Historic Leslie House is safe... for now

Leslie House is surrounded by high fences after being gutted by fire.
Leslie House is surrounded by high fences after being gutted by fire.

Planning committees are not usually the most exciting of gatherings to sit in on, it must be said.

The recipe of complex regulations, technical jargon and dry discussion doesn’t make for smiling faces and delighted onlookers.

Leslie House as it once looked.

Leslie House as it once looked.

But Wednesday’s meeting of the central area planning committee at Fife House was different.

Different because a decision made by councillors effectively saves the historic Leslie House, the grade-A listed former home of the Earl of Rothes, from being left to rot away.

Planning officers had advised that a hugely controversial proposal of 28 houses, to be built in the grounds of the once-stately home, be given the go ahead.

Controversial because, crucially, an enabling development clause – directing profits to be used to restore the house – was to be left out of the approval.

Those opposed to the Muir Homes application certainly feared the worst, despite what they say were significant flaws in the plans. But worry soon turned to delight after councillors emphatically threw out the application.

“Thankfully, common sense has prevailed here today,” said Robert Graves, whose Dukes Lodge home sits within the Leslie House grounds.

“Granting approval would have been the kiss of death for Leslie House and this decision is hugely significant and a sets a precedent going forward.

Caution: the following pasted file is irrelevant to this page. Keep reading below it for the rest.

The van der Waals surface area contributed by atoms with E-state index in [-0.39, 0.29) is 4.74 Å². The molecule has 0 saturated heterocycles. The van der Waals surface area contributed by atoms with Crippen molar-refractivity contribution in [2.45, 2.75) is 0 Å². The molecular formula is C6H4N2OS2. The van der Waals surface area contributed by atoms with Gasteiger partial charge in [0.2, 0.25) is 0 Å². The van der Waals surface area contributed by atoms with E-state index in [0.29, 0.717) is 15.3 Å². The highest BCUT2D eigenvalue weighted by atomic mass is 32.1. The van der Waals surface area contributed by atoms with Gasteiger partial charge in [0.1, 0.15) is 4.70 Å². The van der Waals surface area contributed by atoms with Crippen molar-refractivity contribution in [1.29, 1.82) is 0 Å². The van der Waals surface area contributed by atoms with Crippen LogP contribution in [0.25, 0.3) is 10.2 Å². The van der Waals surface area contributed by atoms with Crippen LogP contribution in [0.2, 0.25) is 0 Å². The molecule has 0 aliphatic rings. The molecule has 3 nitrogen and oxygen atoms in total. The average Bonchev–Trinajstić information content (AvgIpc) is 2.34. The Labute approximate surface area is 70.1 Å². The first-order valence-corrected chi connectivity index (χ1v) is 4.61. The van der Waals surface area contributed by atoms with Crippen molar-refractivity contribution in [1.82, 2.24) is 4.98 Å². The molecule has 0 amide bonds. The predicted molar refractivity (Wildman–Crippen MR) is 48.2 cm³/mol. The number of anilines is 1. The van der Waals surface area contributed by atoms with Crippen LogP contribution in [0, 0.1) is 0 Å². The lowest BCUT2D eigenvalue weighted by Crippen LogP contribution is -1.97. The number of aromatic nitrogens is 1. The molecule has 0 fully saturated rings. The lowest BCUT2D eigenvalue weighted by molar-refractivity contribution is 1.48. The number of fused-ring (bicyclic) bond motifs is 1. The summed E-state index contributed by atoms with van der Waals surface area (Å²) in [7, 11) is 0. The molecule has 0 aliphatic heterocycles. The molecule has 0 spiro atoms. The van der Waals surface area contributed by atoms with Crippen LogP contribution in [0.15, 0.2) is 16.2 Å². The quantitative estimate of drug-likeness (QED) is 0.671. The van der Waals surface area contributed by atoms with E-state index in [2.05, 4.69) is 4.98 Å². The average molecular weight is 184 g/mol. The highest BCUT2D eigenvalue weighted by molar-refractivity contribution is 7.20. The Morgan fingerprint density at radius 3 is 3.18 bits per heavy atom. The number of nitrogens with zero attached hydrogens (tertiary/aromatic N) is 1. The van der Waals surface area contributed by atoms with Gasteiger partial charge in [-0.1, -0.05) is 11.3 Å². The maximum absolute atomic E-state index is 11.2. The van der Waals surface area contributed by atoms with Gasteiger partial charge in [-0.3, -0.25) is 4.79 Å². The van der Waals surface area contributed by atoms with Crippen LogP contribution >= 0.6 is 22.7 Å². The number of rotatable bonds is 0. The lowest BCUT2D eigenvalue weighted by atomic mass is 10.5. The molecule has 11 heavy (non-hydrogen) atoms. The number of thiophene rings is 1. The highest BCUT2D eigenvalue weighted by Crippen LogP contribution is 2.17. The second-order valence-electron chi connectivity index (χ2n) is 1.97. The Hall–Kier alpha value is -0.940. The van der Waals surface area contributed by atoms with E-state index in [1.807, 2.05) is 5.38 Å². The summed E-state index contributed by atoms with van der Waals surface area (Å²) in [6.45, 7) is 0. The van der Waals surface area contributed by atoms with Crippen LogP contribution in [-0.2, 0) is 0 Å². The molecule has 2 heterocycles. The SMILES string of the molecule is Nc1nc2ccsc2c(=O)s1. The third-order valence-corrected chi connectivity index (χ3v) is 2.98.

“It’s been made clear beyond any doubt that an enabling development condition is crucial if we are ever to see Leslie House restored to anything like its former self.”

Councillors had queued up to lambast the plans, with the SNP’s Marie Penman saying this latest proposal went against all that had been previously agreed.

“This has no benefit to Leslie House. With no enabling development, the profits from the building of these homes stay with the developer. It doesn’t fit and doesn’t work,” she said.

Kay Morrison, whose ward Leslie House is in, said there were no positive effects from any aspect of the application and an original proposal to build 12 dwellings had only been granted previously because it aided the restoration plan of its owner – Sundial Properties – to use the House to build residential appartments.

“So many things with this application are wrong,” said Councillor John Wincott.

“Access provision is totally inappropriate, while the affordable housing obligation is also erroneous.”

A motion to refuse the application on various grounds, tabled by Glenrothes councillor John Beare, was unanimously supported by the committee.

While Leslie House remains a ruin and much work is still to be done if the right proposal is to be found to save it in some form, an important precedent has been set with Fife Council, in recognising its duty to do all within its jurisdiction to facilitate the restoration of one of the most historic buildings in Fife.